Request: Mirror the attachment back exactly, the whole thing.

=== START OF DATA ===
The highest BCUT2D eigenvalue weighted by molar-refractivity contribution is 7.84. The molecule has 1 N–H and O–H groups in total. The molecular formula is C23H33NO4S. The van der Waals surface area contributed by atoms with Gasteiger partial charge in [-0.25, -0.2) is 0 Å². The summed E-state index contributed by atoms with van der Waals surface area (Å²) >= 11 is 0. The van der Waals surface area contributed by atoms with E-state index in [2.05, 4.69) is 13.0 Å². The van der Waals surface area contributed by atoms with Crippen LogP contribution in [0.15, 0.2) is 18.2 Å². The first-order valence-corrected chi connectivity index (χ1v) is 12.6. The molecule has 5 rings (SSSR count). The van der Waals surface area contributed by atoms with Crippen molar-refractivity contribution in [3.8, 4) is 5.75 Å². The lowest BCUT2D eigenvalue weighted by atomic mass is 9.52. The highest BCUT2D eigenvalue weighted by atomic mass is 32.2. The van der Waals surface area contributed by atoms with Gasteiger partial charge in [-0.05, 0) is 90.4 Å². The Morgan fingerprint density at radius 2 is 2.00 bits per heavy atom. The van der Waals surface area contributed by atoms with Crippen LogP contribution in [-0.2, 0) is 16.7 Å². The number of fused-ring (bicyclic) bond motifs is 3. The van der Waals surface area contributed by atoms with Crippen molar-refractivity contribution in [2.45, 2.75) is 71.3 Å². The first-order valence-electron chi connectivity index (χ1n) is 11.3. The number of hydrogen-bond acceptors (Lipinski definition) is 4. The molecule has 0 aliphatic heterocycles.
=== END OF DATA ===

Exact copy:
The highest BCUT2D eigenvalue weighted by molar-refractivity contribution is 7.84. The molecule has 1 N–H and O–H groups in total. The molecular formula is C23H33NO4S. The van der Waals surface area contributed by atoms with Gasteiger partial charge in [-0.25, -0.2) is 0 Å². The summed E-state index contributed by atoms with van der Waals surface area (Å²) >= 11 is 0. The van der Waals surface area contributed by atoms with E-state index in [2.05, 4.69) is 13.0 Å². The van der Waals surface area contributed by atoms with Crippen LogP contribution in [0.15, 0.2) is 18.2 Å². The first-order valence-corrected chi connectivity index (χ1v) is 12.6. The molecule has 5 rings (SSSR count). The van der Waals surface area contributed by atoms with Crippen molar-refractivity contribution in [3.8, 4) is 5.75 Å². The lowest BCUT2D eigenvalue weighted by atomic mass is 9.52. The highest BCUT2D eigenvalue weighted by atomic mass is 32.2. The van der Waals surface area contributed by atoms with Gasteiger partial charge in [-0.05, 0) is 90.4 Å². The Morgan fingerprint density at radius 2 is 2.00 bits per heavy atom. The van der Waals surface area contributed by atoms with Crippen LogP contribution in [-0.2, 0) is 16.7 Å². The number of fused-ring (bicyclic) bond motifs is 3. The van der Waals surface area contributed by atoms with Crippen molar-refractivity contribution in [2.45, 2.75) is 71.3 Å². The first-order valence-electron chi connectivity index (χ1n) is 11.3. The number of hydrogen-bond acceptors (Lipinski definition) is 4. The molecule has 0 aliphatic heterocycles.